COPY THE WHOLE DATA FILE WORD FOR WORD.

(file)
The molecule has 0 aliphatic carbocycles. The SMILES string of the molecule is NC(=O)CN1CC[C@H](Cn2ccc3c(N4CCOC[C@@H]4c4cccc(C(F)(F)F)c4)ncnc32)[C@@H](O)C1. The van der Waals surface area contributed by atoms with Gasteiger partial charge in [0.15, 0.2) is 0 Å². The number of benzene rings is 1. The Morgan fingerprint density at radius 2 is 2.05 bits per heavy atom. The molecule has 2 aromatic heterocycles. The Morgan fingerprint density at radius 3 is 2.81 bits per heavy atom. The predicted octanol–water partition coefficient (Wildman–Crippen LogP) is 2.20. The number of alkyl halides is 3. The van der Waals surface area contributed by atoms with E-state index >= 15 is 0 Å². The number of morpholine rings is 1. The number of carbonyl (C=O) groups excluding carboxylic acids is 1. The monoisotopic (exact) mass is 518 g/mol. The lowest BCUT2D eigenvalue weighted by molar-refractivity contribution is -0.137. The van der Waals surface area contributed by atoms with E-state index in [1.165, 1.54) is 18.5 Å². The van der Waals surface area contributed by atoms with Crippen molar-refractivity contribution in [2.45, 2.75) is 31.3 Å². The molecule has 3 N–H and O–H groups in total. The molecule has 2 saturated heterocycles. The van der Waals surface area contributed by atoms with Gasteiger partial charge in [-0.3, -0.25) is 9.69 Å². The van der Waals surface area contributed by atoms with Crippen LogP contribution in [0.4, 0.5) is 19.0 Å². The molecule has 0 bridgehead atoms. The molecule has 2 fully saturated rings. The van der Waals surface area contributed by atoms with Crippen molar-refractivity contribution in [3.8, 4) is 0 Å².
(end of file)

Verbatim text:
The molecule has 0 aliphatic carbocycles. The SMILES string of the molecule is NC(=O)CN1CC[C@H](Cn2ccc3c(N4CCOC[C@@H]4c4cccc(C(F)(F)F)c4)ncnc32)[C@@H](O)C1. The van der Waals surface area contributed by atoms with Gasteiger partial charge in [0.15, 0.2) is 0 Å². The number of benzene rings is 1. The Morgan fingerprint density at radius 2 is 2.05 bits per heavy atom. The molecule has 2 aromatic heterocycles. The Morgan fingerprint density at radius 3 is 2.81 bits per heavy atom. The predicted octanol–water partition coefficient (Wildman–Crippen LogP) is 2.20. The number of alkyl halides is 3. The van der Waals surface area contributed by atoms with E-state index >= 15 is 0 Å². The number of morpholine rings is 1. The number of carbonyl (C=O) groups excluding carboxylic acids is 1. The monoisotopic (exact) mass is 518 g/mol. The lowest BCUT2D eigenvalue weighted by molar-refractivity contribution is -0.137. The van der Waals surface area contributed by atoms with E-state index in [1.165, 1.54) is 18.5 Å². The van der Waals surface area contributed by atoms with Crippen molar-refractivity contribution in [2.45, 2.75) is 31.3 Å². The molecule has 3 N–H and O–H groups in total. The molecule has 2 saturated heterocycles. The van der Waals surface area contributed by atoms with Gasteiger partial charge in [-0.3, -0.25) is 9.69 Å². The van der Waals surface area contributed by atoms with Crippen LogP contribution in [0.4, 0.5) is 19.0 Å². The molecule has 0 bridgehead atoms. The molecule has 2 fully saturated rings. The van der Waals surface area contributed by atoms with Crippen molar-refractivity contribution in [3.8, 4) is 0 Å².